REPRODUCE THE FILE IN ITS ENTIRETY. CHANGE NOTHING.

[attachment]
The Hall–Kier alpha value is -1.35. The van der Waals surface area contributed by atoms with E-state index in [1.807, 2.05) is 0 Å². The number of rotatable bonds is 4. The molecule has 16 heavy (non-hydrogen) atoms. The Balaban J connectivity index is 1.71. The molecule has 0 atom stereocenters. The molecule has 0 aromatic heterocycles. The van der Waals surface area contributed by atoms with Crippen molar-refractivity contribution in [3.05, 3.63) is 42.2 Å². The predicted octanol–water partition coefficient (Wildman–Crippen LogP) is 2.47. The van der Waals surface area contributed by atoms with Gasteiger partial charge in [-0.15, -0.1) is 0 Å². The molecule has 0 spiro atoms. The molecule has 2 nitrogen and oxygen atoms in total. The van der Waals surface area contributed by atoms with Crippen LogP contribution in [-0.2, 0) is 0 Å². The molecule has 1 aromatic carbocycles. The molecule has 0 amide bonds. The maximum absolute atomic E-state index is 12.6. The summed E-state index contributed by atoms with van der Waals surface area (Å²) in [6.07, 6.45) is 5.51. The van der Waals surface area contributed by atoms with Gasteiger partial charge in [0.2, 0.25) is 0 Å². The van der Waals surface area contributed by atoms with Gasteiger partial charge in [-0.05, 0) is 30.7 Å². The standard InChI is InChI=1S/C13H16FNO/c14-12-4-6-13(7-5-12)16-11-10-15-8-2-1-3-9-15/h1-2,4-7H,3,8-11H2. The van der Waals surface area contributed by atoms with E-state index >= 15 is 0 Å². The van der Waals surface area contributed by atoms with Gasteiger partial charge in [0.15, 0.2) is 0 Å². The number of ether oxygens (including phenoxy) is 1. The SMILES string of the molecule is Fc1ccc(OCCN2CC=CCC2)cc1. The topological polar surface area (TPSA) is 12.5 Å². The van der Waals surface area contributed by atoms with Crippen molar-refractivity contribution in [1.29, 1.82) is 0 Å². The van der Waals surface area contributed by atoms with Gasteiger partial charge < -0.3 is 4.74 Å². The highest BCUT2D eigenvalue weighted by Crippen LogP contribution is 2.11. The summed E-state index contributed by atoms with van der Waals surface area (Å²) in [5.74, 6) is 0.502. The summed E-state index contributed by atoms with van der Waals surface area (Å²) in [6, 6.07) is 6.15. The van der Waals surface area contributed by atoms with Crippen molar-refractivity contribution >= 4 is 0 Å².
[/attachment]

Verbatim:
The Hall–Kier alpha value is -1.35. The van der Waals surface area contributed by atoms with E-state index in [1.807, 2.05) is 0 Å². The number of rotatable bonds is 4. The molecule has 16 heavy (non-hydrogen) atoms. The Balaban J connectivity index is 1.71. The molecule has 0 atom stereocenters. The molecule has 0 aromatic heterocycles. The van der Waals surface area contributed by atoms with Crippen molar-refractivity contribution in [3.05, 3.63) is 42.2 Å². The predicted octanol–water partition coefficient (Wildman–Crippen LogP) is 2.47. The van der Waals surface area contributed by atoms with Gasteiger partial charge in [-0.15, -0.1) is 0 Å². The molecule has 0 spiro atoms. The molecule has 2 nitrogen and oxygen atoms in total. The van der Waals surface area contributed by atoms with Crippen LogP contribution in [-0.2, 0) is 0 Å². The molecule has 1 aromatic carbocycles. The molecule has 0 amide bonds. The maximum absolute atomic E-state index is 12.6. The summed E-state index contributed by atoms with van der Waals surface area (Å²) in [6.07, 6.45) is 5.51. The van der Waals surface area contributed by atoms with Gasteiger partial charge in [0.2, 0.25) is 0 Å². The van der Waals surface area contributed by atoms with Gasteiger partial charge in [-0.05, 0) is 30.7 Å². The standard InChI is InChI=1S/C13H16FNO/c14-12-4-6-13(7-5-12)16-11-10-15-8-2-1-3-9-15/h1-2,4-7H,3,8-11H2. The van der Waals surface area contributed by atoms with E-state index >= 15 is 0 Å². The van der Waals surface area contributed by atoms with Gasteiger partial charge in [0.15, 0.2) is 0 Å². The number of ether oxygens (including phenoxy) is 1. The SMILES string of the molecule is Fc1ccc(OCCN2CC=CCC2)cc1. The topological polar surface area (TPSA) is 12.5 Å². The van der Waals surface area contributed by atoms with Crippen molar-refractivity contribution in [1.29, 1.82) is 0 Å². The van der Waals surface area contributed by atoms with Gasteiger partial charge < -0.3 is 4.74 Å². The highest BCUT2D eigenvalue weighted by Crippen LogP contribution is 2.11. The summed E-state index contributed by atoms with van der Waals surface area (Å²) in [5.74, 6) is 0.502. The summed E-state index contributed by atoms with van der Waals surface area (Å²) in [6, 6.07) is 6.15. The van der Waals surface area contributed by atoms with Crippen molar-refractivity contribution >= 4 is 0 Å².